Playing cards is a physical sport, rules Supreme Court
If you thought playing cards was an idle person's game, you were wrong. The Supreme Court Friday on ruled that it is, in fact, a "physical sport."
"When you play cards, you use your hands," said a bench headed by chief justice HL Dattu, rejecting the Centre's plea to declare playing cards as articles of fun or as a parlour game. "It can be a physical sport. Why not?" the bench told Attorney General Mukul Rohatgi, who contended playing card was "gambling."
With the ruling, a company manufacturing playing cards can now get benefit concessional rate of excise duty on sports goods. As per the government notification, sports goods involving physical activity have to pay 5% excise duty.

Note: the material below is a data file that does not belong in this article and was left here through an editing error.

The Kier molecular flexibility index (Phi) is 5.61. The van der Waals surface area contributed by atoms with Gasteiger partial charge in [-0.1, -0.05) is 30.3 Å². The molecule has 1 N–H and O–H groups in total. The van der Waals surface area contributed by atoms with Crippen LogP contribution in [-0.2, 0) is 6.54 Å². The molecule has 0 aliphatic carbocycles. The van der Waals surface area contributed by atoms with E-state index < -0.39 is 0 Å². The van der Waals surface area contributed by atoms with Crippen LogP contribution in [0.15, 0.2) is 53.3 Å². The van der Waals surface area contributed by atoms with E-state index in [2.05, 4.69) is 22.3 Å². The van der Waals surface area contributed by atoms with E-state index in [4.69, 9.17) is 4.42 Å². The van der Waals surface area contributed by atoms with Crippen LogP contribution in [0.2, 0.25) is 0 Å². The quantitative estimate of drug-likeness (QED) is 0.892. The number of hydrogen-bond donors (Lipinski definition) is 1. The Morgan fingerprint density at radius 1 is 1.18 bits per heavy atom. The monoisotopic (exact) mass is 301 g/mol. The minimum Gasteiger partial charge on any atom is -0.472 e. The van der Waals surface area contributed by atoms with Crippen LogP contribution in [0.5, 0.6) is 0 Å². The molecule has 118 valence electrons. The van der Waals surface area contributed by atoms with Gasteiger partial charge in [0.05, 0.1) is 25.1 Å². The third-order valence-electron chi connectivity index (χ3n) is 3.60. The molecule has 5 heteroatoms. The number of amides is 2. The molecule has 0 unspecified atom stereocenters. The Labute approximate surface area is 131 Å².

An additional one per cent duty is imposed on goods not used for bodily exercise.
Parksons Graphics had challenged the classification of playing cards in the second category. The company had been claiming exemption from payment of duty since 2011. When served with show cause notices by the Centre, the company moved the Customs, Excise and Service Tax Appellate Tribunal seeking a declaration in its favour.
In 2014 the tribunal held that playing cards was a physical sport and therefore Parksons Graphics was authorised to pay just five per cent duty. Rohatgi argued the term "sports goods" did not cover playing cards. Advocate V Lakshmi Kumaran, representing Parksons Graphics, argued if one went by government's definition even chess should not be a sport.